What Adam Smith Ate: Toulouse Cassoulet

french comfort food toulouse recipes what adam smith ate food cassoulet french food france

Renee Wilmeth for AdamSmithWorks

Learn about a classic dish of the Toulouse region, cassoulet, and get the recipe to try to make it yourself!
We can’t let Adam Smith’s time in Toulouse pass without imagining he would have had the classic dish of the region – cassoulet.  As Smith and his pupil, the now 18-year-old Duke de Beuccleuch, integrated into the city, they would have enjoyed the French cuisine of the day. 
Smith may have longed for home or craved a particular dish, but his cook would have been French – or at the very least been a skilled French cook. French cooking by the 18th Century had already seen several major evolutions. French queen consort Catherine de Medici had revolutionized the cuisine during her time in the middle 1500s introducing Italian techniques and ingredients unknown to the French.  
During the 16th and 17th centuries, ingredients from the New World were arriving every day including the white haricot beans that form the base of cassoulet. (Legend has it that Catherine de Medici’s half- brother, Alexander, brought a bag of these white beans from the New World as a wedding gift.)
Early modern French cooking brought us guilds of specialists such bread bakers, pastry makers, meat roasters, and sauciers along with incredibly fanciful and artful dishes from the Court of Versailles. Noblemen entertained guests while new foods debuted at markets all over France. 
In Toulouse, by fall of 1764, Smith and the Duke had welcomed the Duke’s 15-year-old brother, Hew. Smith now had two students and an active and busy life in Toulouse. He would use this time to understand systems of regional government (in both Toulouse and Bordeaux), observe ports, and analyze currency. He was not only tutor to the boys, but an author, gathering information that would inform his major work.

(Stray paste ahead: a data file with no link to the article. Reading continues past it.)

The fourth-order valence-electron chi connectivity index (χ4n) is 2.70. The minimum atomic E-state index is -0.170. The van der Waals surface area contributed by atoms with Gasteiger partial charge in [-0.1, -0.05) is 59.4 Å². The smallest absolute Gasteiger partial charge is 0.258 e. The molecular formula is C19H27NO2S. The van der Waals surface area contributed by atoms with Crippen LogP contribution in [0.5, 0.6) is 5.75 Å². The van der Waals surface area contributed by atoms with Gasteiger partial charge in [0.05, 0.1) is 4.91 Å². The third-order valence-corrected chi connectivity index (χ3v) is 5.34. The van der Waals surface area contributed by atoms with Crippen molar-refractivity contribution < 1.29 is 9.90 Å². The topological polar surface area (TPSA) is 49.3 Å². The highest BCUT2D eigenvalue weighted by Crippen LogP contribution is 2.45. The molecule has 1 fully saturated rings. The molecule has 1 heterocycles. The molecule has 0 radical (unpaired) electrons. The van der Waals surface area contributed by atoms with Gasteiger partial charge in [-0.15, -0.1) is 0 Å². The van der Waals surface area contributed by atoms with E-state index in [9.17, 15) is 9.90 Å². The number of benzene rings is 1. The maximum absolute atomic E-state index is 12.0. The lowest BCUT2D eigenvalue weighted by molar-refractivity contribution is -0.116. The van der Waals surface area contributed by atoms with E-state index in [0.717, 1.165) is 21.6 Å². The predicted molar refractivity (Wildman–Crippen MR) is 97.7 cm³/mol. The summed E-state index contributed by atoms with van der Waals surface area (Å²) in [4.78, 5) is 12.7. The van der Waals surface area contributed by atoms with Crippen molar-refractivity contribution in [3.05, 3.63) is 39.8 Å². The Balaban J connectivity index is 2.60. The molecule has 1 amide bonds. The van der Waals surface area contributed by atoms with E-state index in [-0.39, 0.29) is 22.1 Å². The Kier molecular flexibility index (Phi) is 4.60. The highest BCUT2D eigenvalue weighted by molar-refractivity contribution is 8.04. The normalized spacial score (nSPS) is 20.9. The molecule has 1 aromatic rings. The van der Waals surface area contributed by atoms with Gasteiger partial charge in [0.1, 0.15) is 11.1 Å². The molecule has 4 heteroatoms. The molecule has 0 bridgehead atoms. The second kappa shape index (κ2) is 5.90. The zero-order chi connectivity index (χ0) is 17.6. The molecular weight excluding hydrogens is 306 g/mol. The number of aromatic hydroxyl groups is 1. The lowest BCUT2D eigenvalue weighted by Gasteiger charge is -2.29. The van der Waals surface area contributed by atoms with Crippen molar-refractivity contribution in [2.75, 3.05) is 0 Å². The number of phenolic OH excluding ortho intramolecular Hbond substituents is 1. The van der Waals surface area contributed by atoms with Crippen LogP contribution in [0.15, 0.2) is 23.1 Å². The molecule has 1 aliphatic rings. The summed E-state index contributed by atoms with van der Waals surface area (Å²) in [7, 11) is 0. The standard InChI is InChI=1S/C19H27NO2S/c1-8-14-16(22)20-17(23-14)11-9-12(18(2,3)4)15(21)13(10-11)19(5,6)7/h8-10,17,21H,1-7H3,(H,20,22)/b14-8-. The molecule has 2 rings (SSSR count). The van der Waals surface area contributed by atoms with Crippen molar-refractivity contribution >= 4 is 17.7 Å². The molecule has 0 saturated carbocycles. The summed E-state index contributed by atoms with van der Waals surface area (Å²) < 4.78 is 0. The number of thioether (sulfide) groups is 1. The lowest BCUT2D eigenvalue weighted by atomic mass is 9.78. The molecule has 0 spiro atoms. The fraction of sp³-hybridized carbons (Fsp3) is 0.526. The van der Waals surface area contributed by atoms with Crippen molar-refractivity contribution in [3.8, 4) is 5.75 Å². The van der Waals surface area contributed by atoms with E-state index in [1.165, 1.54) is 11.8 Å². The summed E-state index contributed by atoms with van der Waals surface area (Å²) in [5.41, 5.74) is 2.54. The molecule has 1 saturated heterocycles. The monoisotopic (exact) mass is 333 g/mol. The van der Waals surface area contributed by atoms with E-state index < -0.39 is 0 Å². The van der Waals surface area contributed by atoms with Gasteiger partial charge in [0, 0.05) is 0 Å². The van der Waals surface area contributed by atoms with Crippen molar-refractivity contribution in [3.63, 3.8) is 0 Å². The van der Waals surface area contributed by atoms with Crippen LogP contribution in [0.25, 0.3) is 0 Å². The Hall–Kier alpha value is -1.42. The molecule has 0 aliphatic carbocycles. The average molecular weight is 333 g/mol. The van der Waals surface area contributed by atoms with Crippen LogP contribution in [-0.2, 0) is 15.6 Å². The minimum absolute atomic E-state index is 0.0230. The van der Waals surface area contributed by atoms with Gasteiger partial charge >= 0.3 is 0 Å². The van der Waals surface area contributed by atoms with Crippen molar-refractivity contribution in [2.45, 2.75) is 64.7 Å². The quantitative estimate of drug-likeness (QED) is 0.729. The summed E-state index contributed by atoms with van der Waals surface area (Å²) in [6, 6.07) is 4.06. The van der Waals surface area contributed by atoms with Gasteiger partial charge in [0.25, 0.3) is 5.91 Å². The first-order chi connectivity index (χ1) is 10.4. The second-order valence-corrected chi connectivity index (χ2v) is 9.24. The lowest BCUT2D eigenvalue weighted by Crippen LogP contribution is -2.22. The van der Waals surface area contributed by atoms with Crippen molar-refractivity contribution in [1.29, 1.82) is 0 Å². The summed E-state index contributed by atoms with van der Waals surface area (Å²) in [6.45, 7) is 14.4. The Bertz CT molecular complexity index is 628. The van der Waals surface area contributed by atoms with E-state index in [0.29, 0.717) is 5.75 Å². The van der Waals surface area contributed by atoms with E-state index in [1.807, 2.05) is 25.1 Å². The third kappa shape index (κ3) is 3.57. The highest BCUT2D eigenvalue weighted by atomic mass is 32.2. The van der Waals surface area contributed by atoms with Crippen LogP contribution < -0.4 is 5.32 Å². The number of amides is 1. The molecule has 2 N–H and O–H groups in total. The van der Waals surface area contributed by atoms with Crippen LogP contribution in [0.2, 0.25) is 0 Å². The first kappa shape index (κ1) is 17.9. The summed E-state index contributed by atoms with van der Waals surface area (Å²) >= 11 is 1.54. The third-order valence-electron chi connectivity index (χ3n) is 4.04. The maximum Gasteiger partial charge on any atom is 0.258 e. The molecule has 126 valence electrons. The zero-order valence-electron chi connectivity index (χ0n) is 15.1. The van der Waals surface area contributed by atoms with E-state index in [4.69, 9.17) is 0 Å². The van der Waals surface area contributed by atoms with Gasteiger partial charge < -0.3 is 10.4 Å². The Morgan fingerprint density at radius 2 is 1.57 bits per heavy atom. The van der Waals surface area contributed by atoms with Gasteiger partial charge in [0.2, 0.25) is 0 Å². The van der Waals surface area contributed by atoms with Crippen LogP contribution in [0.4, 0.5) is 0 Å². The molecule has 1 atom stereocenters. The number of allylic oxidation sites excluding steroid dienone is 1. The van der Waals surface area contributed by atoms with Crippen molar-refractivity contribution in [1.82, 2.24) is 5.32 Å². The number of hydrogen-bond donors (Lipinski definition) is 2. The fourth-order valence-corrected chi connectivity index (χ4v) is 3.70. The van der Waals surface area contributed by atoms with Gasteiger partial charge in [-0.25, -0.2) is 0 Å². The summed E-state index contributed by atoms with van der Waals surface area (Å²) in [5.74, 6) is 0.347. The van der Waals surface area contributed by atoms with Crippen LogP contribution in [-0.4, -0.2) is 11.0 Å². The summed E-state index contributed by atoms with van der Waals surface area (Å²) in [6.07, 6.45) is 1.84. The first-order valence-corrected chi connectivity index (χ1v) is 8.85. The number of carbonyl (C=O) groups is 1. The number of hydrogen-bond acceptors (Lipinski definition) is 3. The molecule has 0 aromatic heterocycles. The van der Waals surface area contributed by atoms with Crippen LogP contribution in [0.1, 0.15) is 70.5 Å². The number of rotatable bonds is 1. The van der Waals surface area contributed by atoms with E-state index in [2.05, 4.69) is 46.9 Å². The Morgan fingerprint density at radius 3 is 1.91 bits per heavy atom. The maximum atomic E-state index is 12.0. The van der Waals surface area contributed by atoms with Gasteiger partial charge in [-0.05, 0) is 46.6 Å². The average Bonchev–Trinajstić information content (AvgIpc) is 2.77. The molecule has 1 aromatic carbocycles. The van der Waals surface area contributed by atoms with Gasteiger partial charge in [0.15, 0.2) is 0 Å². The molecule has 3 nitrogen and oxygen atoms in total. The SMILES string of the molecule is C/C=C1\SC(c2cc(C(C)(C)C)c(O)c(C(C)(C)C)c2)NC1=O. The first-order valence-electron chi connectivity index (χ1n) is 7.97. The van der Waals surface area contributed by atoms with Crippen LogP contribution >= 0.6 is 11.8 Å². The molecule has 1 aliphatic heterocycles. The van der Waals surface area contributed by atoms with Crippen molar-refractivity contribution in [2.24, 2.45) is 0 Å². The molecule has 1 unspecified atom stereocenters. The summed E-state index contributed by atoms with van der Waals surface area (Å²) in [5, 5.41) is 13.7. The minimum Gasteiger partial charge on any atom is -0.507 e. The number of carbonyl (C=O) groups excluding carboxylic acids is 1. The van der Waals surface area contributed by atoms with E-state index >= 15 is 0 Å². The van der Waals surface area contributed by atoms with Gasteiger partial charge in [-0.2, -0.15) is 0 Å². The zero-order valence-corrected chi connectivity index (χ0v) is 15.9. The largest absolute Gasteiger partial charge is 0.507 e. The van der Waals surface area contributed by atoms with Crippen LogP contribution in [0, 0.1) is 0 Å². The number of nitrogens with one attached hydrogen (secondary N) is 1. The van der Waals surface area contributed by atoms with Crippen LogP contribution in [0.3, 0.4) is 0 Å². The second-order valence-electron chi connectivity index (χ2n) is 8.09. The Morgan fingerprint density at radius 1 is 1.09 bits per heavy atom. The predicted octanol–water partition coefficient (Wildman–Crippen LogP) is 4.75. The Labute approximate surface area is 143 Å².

It’s likely that Smith frequently dined with local notables and welcomed members of the city’s well-known Scottish (and Jacobite) community to his table. And it’s also likely that among the hearty dishes his cook would have prepared was the local bean casserole with confit duck legs and sausages known as Cassoulet. 

Food historian and author Clifford Wright notes that scholars still disagree on the true origins of cassoulet. Some say the mutton versions come from Spanish or even North African origins, while others disagree on variations in each city. Are tomatoes a variation to cassoulet from Toulouse or Castelnaudary?  
We can only speculate on what Smith’s cook might have considered her own, with duck confit and the garlic sausages readily available in the local market. It might have had mutton from time to time or even other cuts of pork. 
Regardless of the minor differences, the small white beans are the most important ingredients. As Wright notes, “If you are traveling in Languedoc, you couldn’t bring back a better souvenir than the best medium-size haricot beans you can find, such as the lingot de Lavelanet or the haricot beans of Mazères, Pamiers, or Cazères.”